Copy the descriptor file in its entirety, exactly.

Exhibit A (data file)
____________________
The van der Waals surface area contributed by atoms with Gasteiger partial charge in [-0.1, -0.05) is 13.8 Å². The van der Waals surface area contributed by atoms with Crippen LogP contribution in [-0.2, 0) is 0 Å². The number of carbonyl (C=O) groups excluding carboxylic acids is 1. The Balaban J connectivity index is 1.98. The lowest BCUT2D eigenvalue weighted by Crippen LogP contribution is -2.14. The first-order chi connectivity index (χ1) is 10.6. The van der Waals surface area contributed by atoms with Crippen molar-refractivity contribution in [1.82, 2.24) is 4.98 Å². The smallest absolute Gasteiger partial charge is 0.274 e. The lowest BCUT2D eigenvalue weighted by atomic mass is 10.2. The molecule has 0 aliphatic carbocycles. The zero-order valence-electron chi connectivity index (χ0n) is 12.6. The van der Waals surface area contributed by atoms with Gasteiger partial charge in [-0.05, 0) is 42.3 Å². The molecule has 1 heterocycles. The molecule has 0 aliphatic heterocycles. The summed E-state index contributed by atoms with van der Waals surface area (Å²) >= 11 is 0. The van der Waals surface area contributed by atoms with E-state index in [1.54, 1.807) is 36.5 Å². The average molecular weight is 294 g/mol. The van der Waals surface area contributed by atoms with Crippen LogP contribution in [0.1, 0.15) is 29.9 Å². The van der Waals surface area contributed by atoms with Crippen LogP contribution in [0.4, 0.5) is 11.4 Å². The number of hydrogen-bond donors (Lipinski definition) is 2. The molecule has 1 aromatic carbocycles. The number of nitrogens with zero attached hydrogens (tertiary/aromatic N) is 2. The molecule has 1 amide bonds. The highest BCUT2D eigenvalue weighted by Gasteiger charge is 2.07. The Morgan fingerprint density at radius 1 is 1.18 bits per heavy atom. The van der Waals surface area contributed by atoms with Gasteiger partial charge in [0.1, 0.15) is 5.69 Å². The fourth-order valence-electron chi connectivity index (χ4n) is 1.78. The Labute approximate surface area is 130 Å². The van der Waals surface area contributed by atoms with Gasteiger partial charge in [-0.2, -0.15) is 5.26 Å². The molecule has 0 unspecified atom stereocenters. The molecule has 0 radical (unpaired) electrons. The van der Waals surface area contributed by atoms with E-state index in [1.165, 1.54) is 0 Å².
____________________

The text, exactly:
The van der Waals surface area contributed by atoms with Gasteiger partial charge in [-0.1, -0.05) is 13.8 Å². The van der Waals surface area contributed by atoms with Crippen LogP contribution in [-0.2, 0) is 0 Å². The number of carbonyl (C=O) groups excluding carboxylic acids is 1. The Balaban J connectivity index is 1.98. The lowest BCUT2D eigenvalue weighted by Crippen LogP contribution is -2.14. The first-order chi connectivity index (χ1) is 10.6. The van der Waals surface area contributed by atoms with Crippen molar-refractivity contribution in [1.82, 2.24) is 4.98 Å². The smallest absolute Gasteiger partial charge is 0.274 e. The lowest BCUT2D eigenvalue weighted by atomic mass is 10.2. The molecule has 0 aliphatic carbocycles. The zero-order valence-electron chi connectivity index (χ0n) is 12.6. The van der Waals surface area contributed by atoms with Gasteiger partial charge in [-0.05, 0) is 42.3 Å². The molecule has 1 heterocycles. The molecule has 0 aliphatic heterocycles. The summed E-state index contributed by atoms with van der Waals surface area (Å²) >= 11 is 0. The van der Waals surface area contributed by atoms with E-state index in [1.54, 1.807) is 36.5 Å². The average molecular weight is 294 g/mol. The van der Waals surface area contributed by atoms with Crippen LogP contribution in [0.1, 0.15) is 29.9 Å². The van der Waals surface area contributed by atoms with Crippen LogP contribution in [0.4, 0.5) is 11.4 Å². The number of hydrogen-bond donors (Lipinski definition) is 2. The molecule has 1 aromatic carbocycles. The number of nitrogens with zero attached hydrogens (tertiary/aromatic N) is 2. The molecule has 1 amide bonds. The highest BCUT2D eigenvalue weighted by Gasteiger charge is 2.07. The Morgan fingerprint density at radius 1 is 1.18 bits per heavy atom. The van der Waals surface area contributed by atoms with Gasteiger partial charge in [0.1, 0.15) is 5.69 Å². The fourth-order valence-electron chi connectivity index (χ4n) is 1.78. The Labute approximate surface area is 130 Å². The van der Waals surface area contributed by atoms with Gasteiger partial charge in [-0.2, -0.15) is 5.26 Å². The molecule has 0 unspecified atom stereocenters. The molecule has 0 radical (unpaired) electrons. The van der Waals surface area contributed by atoms with E-state index in [1.165, 1.54) is 0 Å².